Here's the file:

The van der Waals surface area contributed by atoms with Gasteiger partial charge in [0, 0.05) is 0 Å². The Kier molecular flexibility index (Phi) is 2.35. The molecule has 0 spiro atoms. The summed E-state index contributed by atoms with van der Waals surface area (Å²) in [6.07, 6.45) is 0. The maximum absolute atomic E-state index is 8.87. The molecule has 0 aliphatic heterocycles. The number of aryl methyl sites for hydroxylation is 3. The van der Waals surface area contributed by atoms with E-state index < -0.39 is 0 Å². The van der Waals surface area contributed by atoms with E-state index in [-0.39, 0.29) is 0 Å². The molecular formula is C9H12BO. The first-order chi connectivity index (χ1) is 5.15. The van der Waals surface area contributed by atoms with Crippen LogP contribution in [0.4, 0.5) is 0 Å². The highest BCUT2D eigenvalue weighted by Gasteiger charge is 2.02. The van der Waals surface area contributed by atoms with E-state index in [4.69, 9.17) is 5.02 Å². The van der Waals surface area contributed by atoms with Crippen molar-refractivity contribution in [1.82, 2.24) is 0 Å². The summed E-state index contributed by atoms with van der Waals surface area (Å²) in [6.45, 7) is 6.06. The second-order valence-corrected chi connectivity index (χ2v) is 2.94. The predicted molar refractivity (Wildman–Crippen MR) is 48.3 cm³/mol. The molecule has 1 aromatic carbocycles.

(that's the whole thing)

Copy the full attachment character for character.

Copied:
The van der Waals surface area contributed by atoms with Gasteiger partial charge in [0, 0.05) is 0 Å². The Kier molecular flexibility index (Phi) is 2.35. The molecule has 0 spiro atoms. The summed E-state index contributed by atoms with van der Waals surface area (Å²) in [6.07, 6.45) is 0. The maximum absolute atomic E-state index is 8.87. The molecule has 0 aliphatic heterocycles. The number of aryl methyl sites for hydroxylation is 3. The van der Waals surface area contributed by atoms with E-state index < -0.39 is 0 Å². The van der Waals surface area contributed by atoms with E-state index in [-0.39, 0.29) is 0 Å². The molecular formula is C9H12BO. The first-order chi connectivity index (χ1) is 5.15. The van der Waals surface area contributed by atoms with Crippen LogP contribution in [0.4, 0.5) is 0 Å². The highest BCUT2D eigenvalue weighted by Gasteiger charge is 2.02. The van der Waals surface area contributed by atoms with E-state index in [4.69, 9.17) is 5.02 Å². The van der Waals surface area contributed by atoms with Crippen molar-refractivity contribution in [1.82, 2.24) is 0 Å². The summed E-state index contributed by atoms with van der Waals surface area (Å²) in [6.45, 7) is 6.06. The second-order valence-corrected chi connectivity index (χ2v) is 2.94. The predicted molar refractivity (Wildman–Crippen MR) is 48.3 cm³/mol. The molecule has 1 aromatic carbocycles.